|Directed by:||Fred Schepisi|
|Written by:||Fred Schepisi|
|Starring:||Michael Caine, Tom Courtenay, David Hemmings, Bob Hoskins, Helen Mirren, Ray Winstone|
|Released:||July 11, 2002|
I fell in love with this film after just 10 minutes and my feelings never changed. Made with complete brilliance by Australian director Fred Schepisi (Six Degrees Of Separation), this unheralded English flick will leave an emotional mark on the toughest of hearts. Producer Elizabeth Robinson says it best when describing it as a film “about a very particular place, but a universal experience”. That experience is death.
This is a story about friendship. Four guys who have grown up together, done it all and are now in the final years of their lives. All from a quiet English town, they’ve been married (some happily and some not), fought in wars and slaved away to make a living. But through thick and thin, they’ve always been there for each other and always had time to share a pint after work at the local pub.
Time finally catches up with one of them and Jack (Caine) learns he hasn’t long and soon passes away. As his last orders, he’s asked for his ashes to be spread from the pier of a seaside town where he spent his honeymoon with wife Amy (Mirren) almost 50 years ago. So Lucky (Hoskins), Lenny (Hemmings) and Vic (Courtenay) along with Jack’s son, Vince (Winstone) take an afternoon off and head to Margate to fulfil Jack’s final wish.
Along the way, each reflects back on precious memories and defining moments from their time with Jack. Like the loss of any loved one, the reflection is mixed with feelings of the joy that Jack provided and the sadness that his warm personality will never again be felt. The film is based on the lengthy Booker Prize winning novel by Graham Swift and yet Schepisi beautifully compresses 40 years worth of memories into a two hour film.
The film really is an amazing achievement. Just look at the performances - all flawless. It’s a who’s who of British actors. Michael Caine, Tom Courtney, David Hemmings, Bob Hoskins and Helen Mirren have all been appearing in cinema since the 1960s and they’ve mastered the craft. Like their characters, they’re all in the twilight of their careers and are making sure their final impressions count. They interact perfectly on screen with their seemingly casual improvised style. It’s like you’re just watching a bunch of people talk in real life - there’s no Hollywood foreplay or cheesy dialogue.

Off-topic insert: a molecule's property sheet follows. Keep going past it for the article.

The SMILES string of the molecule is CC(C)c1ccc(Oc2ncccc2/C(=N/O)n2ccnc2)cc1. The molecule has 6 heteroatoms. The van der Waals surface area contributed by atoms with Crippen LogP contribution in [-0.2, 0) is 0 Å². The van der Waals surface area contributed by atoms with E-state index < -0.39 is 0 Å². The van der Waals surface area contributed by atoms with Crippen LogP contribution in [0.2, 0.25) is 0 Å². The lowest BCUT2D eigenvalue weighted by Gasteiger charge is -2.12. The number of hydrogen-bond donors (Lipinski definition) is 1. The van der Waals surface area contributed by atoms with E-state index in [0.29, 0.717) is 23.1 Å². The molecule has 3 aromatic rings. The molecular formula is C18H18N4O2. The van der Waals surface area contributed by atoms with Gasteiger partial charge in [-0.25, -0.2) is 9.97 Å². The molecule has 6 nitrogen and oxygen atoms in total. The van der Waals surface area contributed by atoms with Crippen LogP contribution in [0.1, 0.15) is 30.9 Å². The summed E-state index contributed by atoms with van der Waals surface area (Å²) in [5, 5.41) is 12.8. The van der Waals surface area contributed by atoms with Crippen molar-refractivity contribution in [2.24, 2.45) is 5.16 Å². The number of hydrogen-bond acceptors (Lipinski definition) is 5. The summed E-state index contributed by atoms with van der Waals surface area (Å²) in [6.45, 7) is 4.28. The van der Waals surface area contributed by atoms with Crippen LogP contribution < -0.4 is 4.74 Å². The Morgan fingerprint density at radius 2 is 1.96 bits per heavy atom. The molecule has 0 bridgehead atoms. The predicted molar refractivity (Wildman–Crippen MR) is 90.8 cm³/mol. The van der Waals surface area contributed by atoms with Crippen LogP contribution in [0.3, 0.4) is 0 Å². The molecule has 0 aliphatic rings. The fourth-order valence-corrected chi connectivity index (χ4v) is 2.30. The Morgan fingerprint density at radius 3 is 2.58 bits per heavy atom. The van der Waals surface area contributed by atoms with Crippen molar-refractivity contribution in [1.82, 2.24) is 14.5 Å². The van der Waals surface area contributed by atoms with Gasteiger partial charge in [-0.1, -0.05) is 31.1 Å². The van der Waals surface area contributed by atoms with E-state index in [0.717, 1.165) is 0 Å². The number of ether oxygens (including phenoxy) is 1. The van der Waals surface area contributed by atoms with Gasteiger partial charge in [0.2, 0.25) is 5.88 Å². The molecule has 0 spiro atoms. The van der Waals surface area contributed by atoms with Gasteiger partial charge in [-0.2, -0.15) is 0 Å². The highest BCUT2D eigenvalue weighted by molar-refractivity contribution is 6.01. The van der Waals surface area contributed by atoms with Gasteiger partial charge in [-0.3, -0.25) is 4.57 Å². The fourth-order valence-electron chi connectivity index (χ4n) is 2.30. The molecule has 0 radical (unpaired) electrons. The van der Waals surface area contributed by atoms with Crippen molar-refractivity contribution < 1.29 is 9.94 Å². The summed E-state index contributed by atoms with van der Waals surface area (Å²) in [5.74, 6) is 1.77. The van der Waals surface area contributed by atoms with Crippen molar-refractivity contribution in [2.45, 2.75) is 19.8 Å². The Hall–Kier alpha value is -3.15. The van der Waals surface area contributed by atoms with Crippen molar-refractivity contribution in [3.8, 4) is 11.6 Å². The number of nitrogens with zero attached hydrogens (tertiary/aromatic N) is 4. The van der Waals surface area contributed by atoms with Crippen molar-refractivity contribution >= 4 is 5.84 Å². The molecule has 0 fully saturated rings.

The journey never tires. The finale is perfect and doesn’t drag out nor milk our sentiments. Tears will be shed but they’ll have been building up since the opening minutes. There’s a subtle film score from Aussie Paul Grabowsky (Siam Sunset) and the sleepy English setting is immaculately captured by cinematographer Brian Tufano (Billy Elliot).
In recent years, there’s been a trend of British films succumbing to America’s commercial stylings. In the last seven days, we’ve seen two vastly different examples of English filmmakers returning to what they do best - telling a great story. Both Bend It Like Beckham and Last Orders are reasons why cinemagoers should ignore the marketing blitz surrounding blockbusters like Men In Black 2 and Scooby-Doo. Great films are out there if you’re willing to open your eyes.